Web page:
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1st May, 2013

'Everyman and Playhouse Theatre' on Hope Street in Liverpool


Have you been to the Liverpool Everyman or Playhouse recently?  You really should make the effort, because there is an embarrassment of riches on offer.  Too often, we overlook the most amazing places that are right on our doorstep – and the Liverpool Playhouse is one of those places, boasting an incredible history, not to mention an exciting future.

The Playhouse itself opened in 1866, designed by Edward Davies, replacing the Star Music Hall – which, as the title suggests, was a old-fashioned music hall.  In 1898, the Star Music Hall acquired a new name – or stage name, if you like – becoming the impressive-sounding “Star Theatre of Varieties.”  In 1911, that theatre underwent another transformation, finally being reborn, in 1916 as the Liverpool Playhouse – a repertory theatre. 

And what a theatre; just check out the names of the stars whose careers the Playhouse helped foster: Gertrude Lawrence, Robert Donat, Richard Burton, Michael Redgrave, Rex Harrison, Patricia Routledge, Richard Briers, Sir Anthony Hopkins, Michael Gambon, Kim Cattral, Patrick Stewart and Sir Ian Mckellen.  You know a theatre is something special when its had not only Professor X and Magneto tread the boards but Samantha from Sex and the City as well (and I was lucky enough to see the Liverpool-born Kim Cattral's genuinely brilliant performance as the doomed Queen of Egypt in Shakespeare's Anthony and Cleopatra).  The theatre has also helped foster the careers of some our finest writers; from Noel Coward to Willy Russell (Educating Rita) and Alan Bleasdale (Boys from the Blackstuff), as well as bright new talents like Lizzie Nunnery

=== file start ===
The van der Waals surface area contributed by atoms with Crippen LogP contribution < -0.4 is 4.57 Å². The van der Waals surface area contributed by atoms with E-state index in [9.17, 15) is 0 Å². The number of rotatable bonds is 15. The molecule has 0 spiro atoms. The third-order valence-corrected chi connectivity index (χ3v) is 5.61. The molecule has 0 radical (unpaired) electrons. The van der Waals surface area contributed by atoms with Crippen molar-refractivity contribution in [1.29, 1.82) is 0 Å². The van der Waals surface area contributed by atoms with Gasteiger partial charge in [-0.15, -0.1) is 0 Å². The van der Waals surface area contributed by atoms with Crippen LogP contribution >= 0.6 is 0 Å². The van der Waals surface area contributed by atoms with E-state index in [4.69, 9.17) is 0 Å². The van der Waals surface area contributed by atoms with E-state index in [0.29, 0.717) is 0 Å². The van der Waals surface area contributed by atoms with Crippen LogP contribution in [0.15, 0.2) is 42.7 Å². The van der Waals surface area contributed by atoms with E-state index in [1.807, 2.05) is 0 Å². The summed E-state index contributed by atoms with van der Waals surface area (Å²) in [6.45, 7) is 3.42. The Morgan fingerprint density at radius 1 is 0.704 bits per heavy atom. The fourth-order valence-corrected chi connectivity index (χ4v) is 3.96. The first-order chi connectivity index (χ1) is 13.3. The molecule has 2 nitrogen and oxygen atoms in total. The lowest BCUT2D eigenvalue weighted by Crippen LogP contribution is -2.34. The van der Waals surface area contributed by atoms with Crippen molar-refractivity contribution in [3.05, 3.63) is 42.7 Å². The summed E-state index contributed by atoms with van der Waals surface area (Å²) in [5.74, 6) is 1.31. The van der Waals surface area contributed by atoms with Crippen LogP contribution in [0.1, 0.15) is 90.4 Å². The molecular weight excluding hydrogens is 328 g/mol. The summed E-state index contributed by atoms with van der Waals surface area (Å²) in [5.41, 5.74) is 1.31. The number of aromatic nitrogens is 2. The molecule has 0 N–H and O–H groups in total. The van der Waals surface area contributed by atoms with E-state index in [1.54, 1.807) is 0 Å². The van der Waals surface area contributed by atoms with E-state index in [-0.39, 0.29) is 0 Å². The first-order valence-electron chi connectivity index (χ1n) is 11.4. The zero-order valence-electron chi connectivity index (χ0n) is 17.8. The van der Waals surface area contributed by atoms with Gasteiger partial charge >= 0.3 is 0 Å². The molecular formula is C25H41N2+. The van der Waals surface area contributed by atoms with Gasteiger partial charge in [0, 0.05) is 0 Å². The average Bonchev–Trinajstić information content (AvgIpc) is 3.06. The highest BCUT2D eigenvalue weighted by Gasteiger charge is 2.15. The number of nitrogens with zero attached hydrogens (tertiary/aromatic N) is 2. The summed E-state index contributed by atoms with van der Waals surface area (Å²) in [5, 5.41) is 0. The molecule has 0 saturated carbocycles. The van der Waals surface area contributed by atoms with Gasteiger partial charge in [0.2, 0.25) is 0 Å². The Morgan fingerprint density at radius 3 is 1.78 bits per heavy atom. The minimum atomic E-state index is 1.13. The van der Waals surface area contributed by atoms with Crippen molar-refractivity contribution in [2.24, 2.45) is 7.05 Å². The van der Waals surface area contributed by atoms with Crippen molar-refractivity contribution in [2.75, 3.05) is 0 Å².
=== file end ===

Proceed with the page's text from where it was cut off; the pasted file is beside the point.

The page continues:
Following a difficult period in the early nineties, the Playhouse underwent another rebirth, joining forces with the Liverpool Everyman in 1999 - which is currently undergoing a multimillion pound transformation of its own – one that will hopefully see both theatres go from strength to strength.

However, I know what you're thinking; enough with the historical waffle – what's going on at the Playhouse now?  Well, the answer to that is a great deal: the classic British black comedy, A Day in the Death of Joe Egg, starring Ralph Little, is currently on the Playhouse's main stage.  Recently, one of Liverpool's most famous sons – scaffold poet Roger McGough –  enjoyed huge success at the Playhouse with his hilarious translations of Moliere's comedies Tartuffe and The Misanthrope (and if you think a night spent watching old French comedies wouldn't prove as funny as, say, a night spent watching the latest episode of The New Girl, you'd be wrong – they were both brilliantly funny).  There is also the West End Production of The Ladykillers returning in June, as well as the European premiere of the stage adaptation of Khaled Hosseini’s international bestseller, The Kite Runner. 

Add to this sterling work The Playhouse does encouraging the work up-and-coming playwrights, not to mention the Young Playhouse and backstage tours where everyone from school groups to audience members can meet actors and technicians to see how everything works behind the scenes.  So, record the next episode of The New Girl and get yourself along to the Playhouse (the Everyman will reopen in late 2013), there truly is something there for everyone.

For more information about the Everyman and Playhouse go to www.everymanplayhouse.com

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